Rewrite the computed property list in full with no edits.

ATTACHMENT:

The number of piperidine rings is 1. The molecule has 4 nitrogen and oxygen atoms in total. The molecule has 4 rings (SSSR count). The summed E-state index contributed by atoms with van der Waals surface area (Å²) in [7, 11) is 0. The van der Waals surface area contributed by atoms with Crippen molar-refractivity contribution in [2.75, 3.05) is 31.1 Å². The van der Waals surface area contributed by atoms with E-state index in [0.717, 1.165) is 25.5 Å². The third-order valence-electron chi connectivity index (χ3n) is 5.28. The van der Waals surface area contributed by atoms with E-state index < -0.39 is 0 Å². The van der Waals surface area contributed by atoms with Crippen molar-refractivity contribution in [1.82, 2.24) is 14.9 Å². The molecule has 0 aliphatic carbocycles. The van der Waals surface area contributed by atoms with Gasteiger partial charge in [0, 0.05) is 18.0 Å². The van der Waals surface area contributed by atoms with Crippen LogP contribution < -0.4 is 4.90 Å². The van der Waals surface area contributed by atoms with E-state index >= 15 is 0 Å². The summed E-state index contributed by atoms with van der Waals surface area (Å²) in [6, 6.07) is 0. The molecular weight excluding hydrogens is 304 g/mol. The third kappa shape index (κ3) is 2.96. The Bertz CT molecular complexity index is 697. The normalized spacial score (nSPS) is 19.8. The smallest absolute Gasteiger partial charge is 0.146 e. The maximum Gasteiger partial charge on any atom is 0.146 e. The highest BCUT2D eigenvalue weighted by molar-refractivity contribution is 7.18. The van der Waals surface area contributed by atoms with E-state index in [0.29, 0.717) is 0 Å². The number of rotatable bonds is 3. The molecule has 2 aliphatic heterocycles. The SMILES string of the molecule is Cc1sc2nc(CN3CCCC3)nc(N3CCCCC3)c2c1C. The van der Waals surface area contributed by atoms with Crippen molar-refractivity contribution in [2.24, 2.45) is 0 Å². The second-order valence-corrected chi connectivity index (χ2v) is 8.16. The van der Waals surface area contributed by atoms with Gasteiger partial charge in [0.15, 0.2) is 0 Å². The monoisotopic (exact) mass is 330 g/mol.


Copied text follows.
The number of piperidine rings is 1. The molecule has 4 nitrogen and oxygen atoms in total. The molecule has 4 rings (SSSR count). The summed E-state index contributed by atoms with van der Waals surface area (Å²) in [7, 11) is 0. The van der Waals surface area contributed by atoms with Crippen molar-refractivity contribution in [2.75, 3.05) is 31.1 Å². The van der Waals surface area contributed by atoms with E-state index in [0.717, 1.165) is 25.5 Å². The third-order valence-electron chi connectivity index (χ3n) is 5.28. The van der Waals surface area contributed by atoms with E-state index < -0.39 is 0 Å². The van der Waals surface area contributed by atoms with Crippen molar-refractivity contribution in [1.82, 2.24) is 14.9 Å². The molecule has 0 aliphatic carbocycles. The van der Waals surface area contributed by atoms with Gasteiger partial charge in [0, 0.05) is 18.0 Å². The van der Waals surface area contributed by atoms with Crippen LogP contribution < -0.4 is 4.90 Å². The van der Waals surface area contributed by atoms with E-state index >= 15 is 0 Å². The summed E-state index contributed by atoms with van der Waals surface area (Å²) in [6, 6.07) is 0. The molecular weight excluding hydrogens is 304 g/mol. The third kappa shape index (κ3) is 2.96. The Bertz CT molecular complexity index is 697. The normalized spacial score (nSPS) is 19.8. The smallest absolute Gasteiger partial charge is 0.146 e. The maximum Gasteiger partial charge on any atom is 0.146 e. The highest BCUT2D eigenvalue weighted by molar-refractivity contribution is 7.18. The van der Waals surface area contributed by atoms with E-state index in [0.29, 0.717) is 0 Å². The number of rotatable bonds is 3. The molecule has 2 aliphatic heterocycles. The SMILES string of the molecule is Cc1sc2nc(CN3CCCC3)nc(N3CCCCC3)c2c1C. The van der Waals surface area contributed by atoms with Crippen molar-refractivity contribution in [2.24, 2.45) is 0 Å². The second-order valence-corrected chi connectivity index (χ2v) is 8.16. The van der Waals surface area contributed by atoms with Gasteiger partial charge in [0.15, 0.2) is 0 Å². The monoisotopic (exact) mass is 330 g/mol.